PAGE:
Today I want to give our good wishes to these dear teachers - where ever they are, guiding sentient beings to the Dharma. Please send your good wishes too - just repeat after me...
May you be happy;
May you be free from harm:
May you receive boundless compassion;
And may peace and harmony fill your heart
- Namu Amida Butsu Namu Amida Butsu Namu Amida Butsu -
Deep Faith in the Dharma
Thank you for giving me this opportunity to gather some thoughts and share them with you all. These are ideas I have been considering, if they are useful to you, that is good. If they cause you to bridle or clutch, that is OK too. Usually worth looking at. Every time we come together on Sunday is a big deal for me. Thank you.
Today we will talk about faith. Whenever we talk about this there are some who feel that faith has no place in Buddhism. If that is you - that is ok. But please bare with me as I work through my thoughts. I know some people have been burned before and might hesitate to open to faith. That is a mind-state that can heal and you can find faith again. Faith is important. It is essential.
What am I talking about - Faith?
Usually in churches of many traditions, faith is equivalent to “blind faith”. If humans are seen as inferior beings that can’t know or understand, they just need to accept the truth given. A blind trust - By means of scriptures, position of speaker, and tradition. We don’t mean it that way here. In the Kalama Sutra, the Buddha was very specific about this -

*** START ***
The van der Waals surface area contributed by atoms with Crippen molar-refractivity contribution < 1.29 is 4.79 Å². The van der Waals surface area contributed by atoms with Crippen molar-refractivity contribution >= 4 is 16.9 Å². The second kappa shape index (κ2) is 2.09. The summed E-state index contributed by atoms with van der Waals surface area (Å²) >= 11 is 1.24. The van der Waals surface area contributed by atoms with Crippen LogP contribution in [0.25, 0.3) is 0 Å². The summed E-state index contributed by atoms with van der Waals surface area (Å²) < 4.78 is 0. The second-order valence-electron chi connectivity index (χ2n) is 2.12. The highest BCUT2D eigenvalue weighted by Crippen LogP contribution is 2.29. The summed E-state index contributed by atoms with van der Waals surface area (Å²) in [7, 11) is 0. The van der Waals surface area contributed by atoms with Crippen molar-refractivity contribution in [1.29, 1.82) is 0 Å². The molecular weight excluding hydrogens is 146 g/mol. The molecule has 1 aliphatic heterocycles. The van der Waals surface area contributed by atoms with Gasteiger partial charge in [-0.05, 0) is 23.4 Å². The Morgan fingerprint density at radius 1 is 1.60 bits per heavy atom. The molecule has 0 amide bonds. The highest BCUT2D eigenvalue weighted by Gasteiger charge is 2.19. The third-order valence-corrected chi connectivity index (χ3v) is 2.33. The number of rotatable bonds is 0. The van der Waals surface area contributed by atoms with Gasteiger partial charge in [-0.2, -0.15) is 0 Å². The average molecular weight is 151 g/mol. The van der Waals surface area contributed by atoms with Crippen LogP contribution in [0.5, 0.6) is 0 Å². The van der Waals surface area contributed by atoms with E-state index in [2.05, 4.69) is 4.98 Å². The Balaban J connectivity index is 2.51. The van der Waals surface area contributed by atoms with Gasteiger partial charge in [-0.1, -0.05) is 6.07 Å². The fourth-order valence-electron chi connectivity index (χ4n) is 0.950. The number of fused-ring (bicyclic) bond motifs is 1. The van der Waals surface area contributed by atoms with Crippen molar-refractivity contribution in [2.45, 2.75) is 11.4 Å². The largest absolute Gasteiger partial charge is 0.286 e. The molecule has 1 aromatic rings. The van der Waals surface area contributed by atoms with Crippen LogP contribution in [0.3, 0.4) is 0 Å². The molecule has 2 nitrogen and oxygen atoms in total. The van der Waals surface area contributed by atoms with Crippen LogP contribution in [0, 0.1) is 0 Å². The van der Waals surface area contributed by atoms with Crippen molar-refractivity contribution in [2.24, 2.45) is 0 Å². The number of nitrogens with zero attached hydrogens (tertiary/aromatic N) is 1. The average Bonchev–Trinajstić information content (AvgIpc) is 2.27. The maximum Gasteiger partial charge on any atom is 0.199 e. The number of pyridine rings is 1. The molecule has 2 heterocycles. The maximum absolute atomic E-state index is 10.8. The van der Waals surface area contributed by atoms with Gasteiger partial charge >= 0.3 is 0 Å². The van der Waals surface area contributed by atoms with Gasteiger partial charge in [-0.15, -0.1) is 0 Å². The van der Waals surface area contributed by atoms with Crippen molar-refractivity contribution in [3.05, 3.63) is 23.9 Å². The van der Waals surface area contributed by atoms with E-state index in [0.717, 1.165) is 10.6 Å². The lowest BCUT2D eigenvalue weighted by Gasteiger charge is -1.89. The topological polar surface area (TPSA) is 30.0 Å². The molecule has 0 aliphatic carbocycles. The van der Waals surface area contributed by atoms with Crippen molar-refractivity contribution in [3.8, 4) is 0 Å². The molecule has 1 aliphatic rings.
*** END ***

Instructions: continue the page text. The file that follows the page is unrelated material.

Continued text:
Do not go upon what has been acquired by repeated hearing; nor upon tradition; nor upon rumor; nor upon what is in a scripture; nor surmise; nor an axiom; nor specious reasoning; nor upon a bias towards a notion that has been pondered over; nor upon another's seeming ability; nor the consideration, 'The monk is our teacher.'
Kalamas, when you yourselves know: 'These things are bad; these things are blamable; these things are avoided by the wise; undertaken and observed, these things lead to harm and ill,' abandon them.
And ...when you yourselves know: 'These things are good; these things are blameless; these things are done by the wise; undertaken and observed, these things lead to joy and freedom from suffering,' do them.
Your own experience of faith is the only touchstone.
In Buddhism faith is aware. It is seeking and it is supported by experience. The word the Buddha spoke was Saddha . I’ll translate it as faith, or Confidence or maybe Conviction. He taught that it is one of the Five Spiritual faculties - what are those five...
When we have come in contact with the Dharma and have weighed it against our experiences and come to a measure of faith, this energizes us. Like looking for a lost treasure at home - You have the feeling that you are Confident it is here somewhere [that’s faith]. When you find it you have a burst of energy - yes! - I got it. This energy in turn propels us toward mindfulness - like turning on a light in the room - you can’t do it without energy. This Mindfulness leads to concentration - a heightened ability to stay focused and free of distractions. Confident, Energized, Aware and Focused true wisdom comes. These are the five spiritual faculties - Faith - Energy -Mindfulness - Concentration - Wisdom.